16. Written minutes of the Air Force bidders conference, including the question of Plaintiff and Intervenor, were distributed by the Air Force to all attendees a few days following the conference. Plaintiff received its copy on February 20, 1970; Intervenor, on February 24, 1970; and a copy of the minutes were attached to a report on the conference, dated February 19, 1970, submitted to Col. Rochefort. A copy was also sent to the Army prior to February 27, 1970, and the Army contracting officer and the Air Force contracting officer discussed Plaintiff's "interpretation and potential bid on the Army IFB, at length." (P. Ex. 13, p. 3).
17. Armed Services Procurement Regulation 2-208(c), reiterated in Paragraph 3 of the Invitation, provides that "any information given to a prospective bidder concerning an invitation shall be furnished promptly to all other prospective bidders, as an amendment to the invitation * * * if such information is necessary to the bidders in submitting bids * * *." ASPR 2-211(b) provides that "Such personnel shall not furnish any information to a potential supplier which alone or together with other information may afford him an advantage over others." ASPR 3.504.2 provides that "All prospective offerors shall be furnished identical information in connection with the proposed procurement."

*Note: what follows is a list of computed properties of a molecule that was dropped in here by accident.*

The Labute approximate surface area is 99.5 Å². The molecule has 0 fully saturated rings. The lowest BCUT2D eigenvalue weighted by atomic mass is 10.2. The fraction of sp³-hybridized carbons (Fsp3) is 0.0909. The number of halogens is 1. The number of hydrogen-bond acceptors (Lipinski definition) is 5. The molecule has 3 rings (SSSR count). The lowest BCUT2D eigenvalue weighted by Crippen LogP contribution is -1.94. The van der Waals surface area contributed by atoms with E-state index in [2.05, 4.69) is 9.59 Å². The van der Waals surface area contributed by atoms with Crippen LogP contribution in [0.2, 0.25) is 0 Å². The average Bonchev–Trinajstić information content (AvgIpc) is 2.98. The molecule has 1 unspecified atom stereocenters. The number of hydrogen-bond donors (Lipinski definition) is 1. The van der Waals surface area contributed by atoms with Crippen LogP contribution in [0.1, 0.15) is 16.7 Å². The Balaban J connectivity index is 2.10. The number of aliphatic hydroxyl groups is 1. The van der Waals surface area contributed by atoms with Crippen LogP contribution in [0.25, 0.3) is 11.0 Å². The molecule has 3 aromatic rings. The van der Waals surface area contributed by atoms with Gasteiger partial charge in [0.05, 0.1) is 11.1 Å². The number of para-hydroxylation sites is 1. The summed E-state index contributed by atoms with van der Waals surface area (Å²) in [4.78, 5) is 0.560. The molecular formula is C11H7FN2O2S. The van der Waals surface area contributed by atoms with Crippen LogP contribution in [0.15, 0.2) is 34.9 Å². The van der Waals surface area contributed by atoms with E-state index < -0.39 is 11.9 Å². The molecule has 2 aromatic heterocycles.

18. On February 16, 1970, in a telephone conversation initiated by Intervenor, the Army in effect advised Bogue that the Army would interpret the Invitation as requiring identical prices for the Pre-Production and the Production Models of like Generator Sets and Bogue complained that this would constitute a hardship to it. "During this telephone conversation, Mr. Guttenberg also stated that this question has come up at an Air Force bidder's conference * * * on 10 February 1970." On February 18, 1970, in response to a telegram from Intervenor, the Army stated in a telegram to Bogue that "IT IS NECESSARY THAT PRICING FOR LIKE ITEMS/IDENTIFIED BY FSN/BE THE SAME." The Army had the telephone conversation only with Intervenor. Notwithstanding the ASPR mentioned in Finding of Fact No. 17, the Army did not communicate this information to Plaintiff or to Libby. Nor did the Army incorporate this information into a written amendment to the Invitation.